Meds Student Joe Gabriel Cycles Across Canada for Charity

On Saturday June 1, Meds 2015 student, Joe Gabriel, left Victoria, BC, at the beginning of a solo cross-country cycling tour. He’ll be biking across Canada to Halifax until August 20th. The tour will be fully self-supported; Joe will be carrying 35+ pounds of camping gear, tools and clothes along with him on his bike. Along the way, Joe is raising money for ten community charities, one in each province, with an overall fundraising goal of $10,000, or $1000 per charity. He will be chronicling his trip through his travel blog http://www.cyclingforcanada.org/. The site also has detailed descriptions for each charity, as well as a link to make a secure online donation. Every cent of every dollar raised will be split equally among each charity.

Joe says he’s doing the tour for a number of reasons. Not only do “I think it’ll give me one of the greatest and most memorable challenges of my life, both mentally and physically, but it gives me the opportunity to raise a significant amount of money for smaller charities that will hopefully be able to use it in ways that have a useful impact on local community members.”

joe gabriel 2
Joe dips his bike into the Pacific in Victoria, at Mile 0 BC

On June 4, Joe blogged that he’d received $1000.00 in charitable donations. Going to http://www.cyclingforcanada.org/ lets us help him make that impact on charities across Canada. Writing from a campground located on a trout farm near Hope, BC. Joe says, “I’m as pumped as my tires.” Have a great and donation-filled trip, Joe!

2 Responses to Meds Student Joe Gabriel Cycles Across Canada for Charity

  1. Pingback: Undergraduate School of Medicine Blog » Meds student Joe Gabriel completes his ride

Leave a Reply

Post Timeline

Is Leadership a Physician Competency?
Published Mon, March 2, 2015

Are physicians “leaders”? Put another way, is “leadership” a necessary or even desirable attribute of the aspiring or practicing medical doctor? The recent revision of the competency framework of the Royal College of Physicians and Surgeons, and specifically the proposal to change the “Manager” competency to “Leader” has sparked some interesting conversation on this issue. The root of this controversy … Continue reading

CARMS Match Day 2015: What our students are experiencing and how to help them get through it.
Published Mon, February 23, 2015

For medical students in Canada, there are three days in the course of their career that stand out above all others: the day they receive their letter of acceptance to medical school; convocation (when they officially become graduate physicians); and Match Day. The most emotionally charged by far, is Match Day. For those of you not familiar, Match Day is … Continue reading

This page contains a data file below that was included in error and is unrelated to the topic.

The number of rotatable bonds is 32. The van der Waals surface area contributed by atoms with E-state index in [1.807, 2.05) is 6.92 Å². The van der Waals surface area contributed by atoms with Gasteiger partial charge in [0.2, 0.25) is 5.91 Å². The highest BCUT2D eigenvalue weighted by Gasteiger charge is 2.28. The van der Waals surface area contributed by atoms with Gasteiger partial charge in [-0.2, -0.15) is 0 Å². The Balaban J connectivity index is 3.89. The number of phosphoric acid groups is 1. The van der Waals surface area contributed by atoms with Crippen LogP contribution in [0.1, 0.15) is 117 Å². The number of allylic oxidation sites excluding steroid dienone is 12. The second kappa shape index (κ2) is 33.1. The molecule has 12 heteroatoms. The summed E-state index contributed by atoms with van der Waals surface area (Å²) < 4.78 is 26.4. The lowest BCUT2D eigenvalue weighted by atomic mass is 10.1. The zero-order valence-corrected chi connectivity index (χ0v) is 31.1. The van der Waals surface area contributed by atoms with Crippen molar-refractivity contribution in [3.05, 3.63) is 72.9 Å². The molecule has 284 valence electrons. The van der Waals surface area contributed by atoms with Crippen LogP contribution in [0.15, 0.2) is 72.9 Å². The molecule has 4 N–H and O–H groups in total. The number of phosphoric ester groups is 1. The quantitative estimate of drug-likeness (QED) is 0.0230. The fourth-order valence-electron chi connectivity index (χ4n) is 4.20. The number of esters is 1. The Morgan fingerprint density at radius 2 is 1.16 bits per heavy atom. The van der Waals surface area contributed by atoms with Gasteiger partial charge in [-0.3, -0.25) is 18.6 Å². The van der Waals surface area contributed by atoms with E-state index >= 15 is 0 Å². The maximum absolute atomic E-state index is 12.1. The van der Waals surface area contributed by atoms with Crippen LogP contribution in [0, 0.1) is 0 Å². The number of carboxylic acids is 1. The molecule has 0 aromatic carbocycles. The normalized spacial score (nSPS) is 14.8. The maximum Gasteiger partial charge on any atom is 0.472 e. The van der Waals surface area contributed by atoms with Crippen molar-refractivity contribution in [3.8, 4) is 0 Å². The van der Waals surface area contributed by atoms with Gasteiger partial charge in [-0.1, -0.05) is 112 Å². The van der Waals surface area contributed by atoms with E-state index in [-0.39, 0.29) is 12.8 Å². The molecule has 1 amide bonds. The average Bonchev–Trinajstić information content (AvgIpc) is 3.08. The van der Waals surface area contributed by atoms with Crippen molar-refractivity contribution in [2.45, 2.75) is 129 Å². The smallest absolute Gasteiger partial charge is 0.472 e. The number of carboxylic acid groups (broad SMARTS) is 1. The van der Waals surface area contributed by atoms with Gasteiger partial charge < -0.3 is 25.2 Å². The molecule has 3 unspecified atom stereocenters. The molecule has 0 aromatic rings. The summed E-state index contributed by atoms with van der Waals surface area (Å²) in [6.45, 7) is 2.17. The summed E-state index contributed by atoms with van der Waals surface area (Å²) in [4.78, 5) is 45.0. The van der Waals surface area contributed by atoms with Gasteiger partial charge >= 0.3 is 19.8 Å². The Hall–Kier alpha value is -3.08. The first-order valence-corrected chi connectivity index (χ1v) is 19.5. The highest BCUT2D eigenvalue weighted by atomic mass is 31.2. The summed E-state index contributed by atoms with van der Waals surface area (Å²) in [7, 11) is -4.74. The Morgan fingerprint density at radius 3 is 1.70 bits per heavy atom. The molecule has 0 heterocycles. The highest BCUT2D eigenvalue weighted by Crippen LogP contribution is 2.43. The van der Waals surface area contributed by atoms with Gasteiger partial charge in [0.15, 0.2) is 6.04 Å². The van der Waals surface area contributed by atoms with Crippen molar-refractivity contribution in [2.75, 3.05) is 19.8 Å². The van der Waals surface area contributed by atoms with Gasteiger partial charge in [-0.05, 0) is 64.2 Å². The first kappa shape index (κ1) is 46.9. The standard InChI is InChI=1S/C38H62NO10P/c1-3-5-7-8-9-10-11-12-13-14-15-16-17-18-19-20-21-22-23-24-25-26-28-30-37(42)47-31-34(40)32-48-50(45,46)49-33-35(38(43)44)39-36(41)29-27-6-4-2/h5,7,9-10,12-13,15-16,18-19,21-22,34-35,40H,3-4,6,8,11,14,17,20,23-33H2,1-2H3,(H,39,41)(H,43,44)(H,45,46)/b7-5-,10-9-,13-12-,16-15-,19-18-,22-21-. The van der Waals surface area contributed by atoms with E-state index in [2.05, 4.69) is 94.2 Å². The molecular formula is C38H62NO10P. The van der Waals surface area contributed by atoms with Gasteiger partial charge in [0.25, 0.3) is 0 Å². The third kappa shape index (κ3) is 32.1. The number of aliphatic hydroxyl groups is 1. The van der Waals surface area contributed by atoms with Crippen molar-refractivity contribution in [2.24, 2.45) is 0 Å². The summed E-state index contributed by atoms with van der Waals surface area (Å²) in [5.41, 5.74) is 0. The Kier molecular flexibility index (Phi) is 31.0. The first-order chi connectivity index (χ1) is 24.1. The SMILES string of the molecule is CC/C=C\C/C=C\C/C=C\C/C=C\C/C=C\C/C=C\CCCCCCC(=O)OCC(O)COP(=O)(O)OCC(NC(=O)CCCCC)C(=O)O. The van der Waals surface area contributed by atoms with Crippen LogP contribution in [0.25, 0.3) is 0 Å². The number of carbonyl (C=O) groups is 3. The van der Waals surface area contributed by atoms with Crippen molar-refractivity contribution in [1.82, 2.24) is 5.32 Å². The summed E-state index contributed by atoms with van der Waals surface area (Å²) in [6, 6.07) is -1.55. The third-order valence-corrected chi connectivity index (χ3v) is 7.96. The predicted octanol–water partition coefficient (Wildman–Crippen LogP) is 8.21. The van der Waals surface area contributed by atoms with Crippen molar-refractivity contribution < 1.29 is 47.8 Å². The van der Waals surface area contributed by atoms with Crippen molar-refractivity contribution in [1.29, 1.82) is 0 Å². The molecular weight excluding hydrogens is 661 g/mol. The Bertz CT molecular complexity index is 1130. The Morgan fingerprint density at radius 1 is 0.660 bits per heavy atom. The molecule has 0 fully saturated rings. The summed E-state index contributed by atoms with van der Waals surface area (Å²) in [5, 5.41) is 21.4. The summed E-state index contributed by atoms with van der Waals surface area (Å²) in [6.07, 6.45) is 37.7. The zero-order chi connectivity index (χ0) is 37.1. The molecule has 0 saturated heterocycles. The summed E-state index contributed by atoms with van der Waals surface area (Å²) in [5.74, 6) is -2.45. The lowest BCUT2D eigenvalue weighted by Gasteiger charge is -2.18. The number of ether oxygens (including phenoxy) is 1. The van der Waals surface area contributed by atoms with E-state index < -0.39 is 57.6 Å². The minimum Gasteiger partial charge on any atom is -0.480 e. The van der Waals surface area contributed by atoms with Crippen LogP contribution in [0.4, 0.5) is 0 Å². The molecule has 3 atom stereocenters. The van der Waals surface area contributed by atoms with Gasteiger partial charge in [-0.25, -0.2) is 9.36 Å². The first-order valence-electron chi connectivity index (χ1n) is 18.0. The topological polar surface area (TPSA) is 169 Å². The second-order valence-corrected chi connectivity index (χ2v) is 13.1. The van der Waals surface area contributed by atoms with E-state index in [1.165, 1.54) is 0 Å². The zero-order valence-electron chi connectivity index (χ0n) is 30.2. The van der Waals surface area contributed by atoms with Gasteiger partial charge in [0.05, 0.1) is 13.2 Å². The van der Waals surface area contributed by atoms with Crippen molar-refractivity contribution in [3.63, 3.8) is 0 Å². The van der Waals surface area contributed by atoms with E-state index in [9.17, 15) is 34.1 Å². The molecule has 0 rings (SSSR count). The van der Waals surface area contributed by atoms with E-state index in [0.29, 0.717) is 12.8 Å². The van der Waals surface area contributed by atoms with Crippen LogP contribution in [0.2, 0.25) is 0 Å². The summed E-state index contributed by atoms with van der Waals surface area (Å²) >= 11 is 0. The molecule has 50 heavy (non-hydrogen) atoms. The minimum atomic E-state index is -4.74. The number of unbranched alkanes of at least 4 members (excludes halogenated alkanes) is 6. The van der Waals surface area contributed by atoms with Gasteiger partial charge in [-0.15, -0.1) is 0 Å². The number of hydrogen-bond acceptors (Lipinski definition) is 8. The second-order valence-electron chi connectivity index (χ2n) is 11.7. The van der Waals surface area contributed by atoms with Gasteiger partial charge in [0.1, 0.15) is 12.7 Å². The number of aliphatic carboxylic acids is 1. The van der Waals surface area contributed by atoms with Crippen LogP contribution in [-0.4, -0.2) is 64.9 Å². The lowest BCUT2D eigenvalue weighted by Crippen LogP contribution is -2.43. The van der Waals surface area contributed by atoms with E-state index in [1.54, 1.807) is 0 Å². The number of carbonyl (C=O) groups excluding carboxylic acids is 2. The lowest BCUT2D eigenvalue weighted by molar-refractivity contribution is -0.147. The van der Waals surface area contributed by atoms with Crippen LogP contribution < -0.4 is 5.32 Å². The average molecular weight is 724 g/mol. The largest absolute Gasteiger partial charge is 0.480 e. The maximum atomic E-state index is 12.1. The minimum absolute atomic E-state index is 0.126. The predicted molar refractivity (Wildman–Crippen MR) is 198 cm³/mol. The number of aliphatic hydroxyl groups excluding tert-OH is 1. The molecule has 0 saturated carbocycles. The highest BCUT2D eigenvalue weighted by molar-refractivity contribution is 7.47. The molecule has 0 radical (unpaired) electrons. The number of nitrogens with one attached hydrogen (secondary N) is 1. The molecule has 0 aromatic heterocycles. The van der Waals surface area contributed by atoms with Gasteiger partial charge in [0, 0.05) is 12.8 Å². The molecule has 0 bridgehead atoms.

Put your own oxygen mask on first: Helping medical students develop good self-care habits
Published Mon, February 23, 2015

By Janet Roloson, M.Ed., Chartered Psychologist When you are on an airplane, you may have noticed how the flight attendant instructs you to put your own oxygen mask on first before assisting others. This is important because if you run out of oxygen, you cannot help others with their oxygen masks – or with anything else. The same general principle … Continue reading

In Defense of the Lecture
Published Tue, February 17, 2015

Medical Grand Rounds are a longstanding (dare I say, traditional) feature of the academic medical centre.  In fact, their durability and continuing appeal might be considered somewhat perplexing in an age of increasing, almost frantic, busy-ness, and easy access to medical information and prepared presentations ready for review at our convenience.  Here at Queen’s, they have become rejuvenated and are … Continue reading

Happiness, Wonderment, and Career Choice
Published Mon, February 9, 2015

By J. Peter O’Neill, M.D., M.Div. During the first week of medical school, I introduce myself to the first year class, and proudly say that I am happy in my career and then I give my entire careers curriculum in one breath. I say: “You were selected to medical school because of outstanding individual academic performance and excelling in the … Continue reading